Audit finds federal insurance group’s data management practices ‘inadequate’

The US Federal Deposit Insurance Corporation (FDIC) was subject to 54 data breaches between January 2015 and December 2016, according to an audit conducted by the Office of Inspector General (OIG).

The FDIC was founded in 1933 with the aim of restoring trust in the American banking system after the Great Depression. However, this latest audit has called the group to question, after a plethora of security failures was found to have put the personal data of hundreds of thousands of people at risk.

The inspector general’s office initiated its investigation in response to concerns raised by the Chairman of the Senate Committee on Banking, Housing, and Urban Affairs regarding a series of data breaches reported by the FDIC in late 2015 and early 2016.

Taking a sample of 18 cases (out of a total 54), the auditors found widespread failings in the FDIC’s protocols for responding to a data breach. Security oversights in these 18 cases alone put the personally identifiable information (PII) of more than 113,000 people in jeopardy, the report states.

“Such PII includes, for example, names, telephone numbers, home addresses, social security numbers, driver’s license numbers, dates and places of birth, credit reports, education and employment histories, and the results of background checks,” the OIG said.

According to the report, the FDIC’s Breach Response Plan outlined the group’s aims to provide notification to affected individuals within 10 business days of completing the analysis of breach data, in order to allow those individuals to take proactive steps to protect themselves.

“The implementation of these processes was not adequate,” the report stated. “The FDIC did not complete key breach investigation activities within the timeframes established in the [Breach Response Plan] for 13 of 18 suspected or confirmed breaches that we reviewed.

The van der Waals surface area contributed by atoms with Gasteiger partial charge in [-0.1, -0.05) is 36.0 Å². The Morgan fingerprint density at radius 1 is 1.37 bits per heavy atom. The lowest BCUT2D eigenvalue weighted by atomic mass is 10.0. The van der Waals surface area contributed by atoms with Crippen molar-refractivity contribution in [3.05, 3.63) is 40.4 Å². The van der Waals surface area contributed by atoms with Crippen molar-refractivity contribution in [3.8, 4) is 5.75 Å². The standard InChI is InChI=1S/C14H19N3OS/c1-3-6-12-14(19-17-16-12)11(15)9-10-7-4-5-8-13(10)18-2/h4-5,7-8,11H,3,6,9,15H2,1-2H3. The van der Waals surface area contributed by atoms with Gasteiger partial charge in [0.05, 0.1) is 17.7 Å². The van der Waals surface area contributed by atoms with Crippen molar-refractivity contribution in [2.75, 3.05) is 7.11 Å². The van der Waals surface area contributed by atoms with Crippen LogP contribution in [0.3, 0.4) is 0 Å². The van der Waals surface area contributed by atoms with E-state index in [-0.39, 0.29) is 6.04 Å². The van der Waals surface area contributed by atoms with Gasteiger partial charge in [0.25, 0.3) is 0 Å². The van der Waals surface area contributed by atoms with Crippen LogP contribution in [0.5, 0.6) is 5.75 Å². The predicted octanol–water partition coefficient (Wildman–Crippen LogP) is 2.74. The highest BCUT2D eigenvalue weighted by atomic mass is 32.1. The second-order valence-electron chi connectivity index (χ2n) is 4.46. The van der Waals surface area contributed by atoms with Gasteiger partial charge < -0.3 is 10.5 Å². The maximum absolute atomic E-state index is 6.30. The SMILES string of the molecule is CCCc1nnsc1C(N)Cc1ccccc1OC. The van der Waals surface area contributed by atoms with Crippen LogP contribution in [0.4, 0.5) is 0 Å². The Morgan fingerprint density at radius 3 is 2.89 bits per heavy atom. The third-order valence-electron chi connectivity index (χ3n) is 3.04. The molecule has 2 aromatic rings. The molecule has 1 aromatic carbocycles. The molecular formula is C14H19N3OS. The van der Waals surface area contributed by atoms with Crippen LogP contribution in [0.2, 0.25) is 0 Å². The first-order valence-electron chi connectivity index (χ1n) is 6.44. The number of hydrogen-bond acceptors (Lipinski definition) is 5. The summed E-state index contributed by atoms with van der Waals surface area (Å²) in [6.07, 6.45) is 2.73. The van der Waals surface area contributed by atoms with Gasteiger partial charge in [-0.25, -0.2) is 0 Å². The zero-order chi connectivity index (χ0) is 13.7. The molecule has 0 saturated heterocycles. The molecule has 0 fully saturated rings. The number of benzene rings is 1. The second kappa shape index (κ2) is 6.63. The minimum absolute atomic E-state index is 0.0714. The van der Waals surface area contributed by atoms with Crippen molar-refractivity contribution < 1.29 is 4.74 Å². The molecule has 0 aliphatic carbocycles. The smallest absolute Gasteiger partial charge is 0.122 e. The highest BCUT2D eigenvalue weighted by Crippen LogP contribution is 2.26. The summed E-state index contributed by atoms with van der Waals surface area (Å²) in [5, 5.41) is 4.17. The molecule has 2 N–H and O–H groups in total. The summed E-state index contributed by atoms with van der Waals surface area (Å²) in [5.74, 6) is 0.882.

“In addition, the FDIC did not notify potentially affected individuals in a timely manner for the incidents we reviewed. Specifically, it took an average of 288 days – more than nine months – from the date the FDIC discovered the breaches to the date that the corporation began to notify individuals.”

Among the litany of identified failings, the inspector general’s office said the FDIC did not adequately document key assessments and decisions relating to data breaches, did not track and report key breach response metrics, and left employment positions relating to the handling of cybersecurity issues vacant or staffed by inadequately trained individuals.

“Implementing proper controls to safeguard this information and respond to breaches when they occur is critical to maintaining stability and public confidence in the nation’s financial system and protecting consumers from financial harm,” the auditors said.

The OIG report recommended seven corrective actions, including better funding and resource allocation, better and more thorough documentation practices, a charter to guide its data breach management team, and the establishment of metrics to assess employee and agency performance in the event of a breach.

The FDIC agreed with all of the recommendations and told auditors it expects to complete corrective actions by September 30, 2018.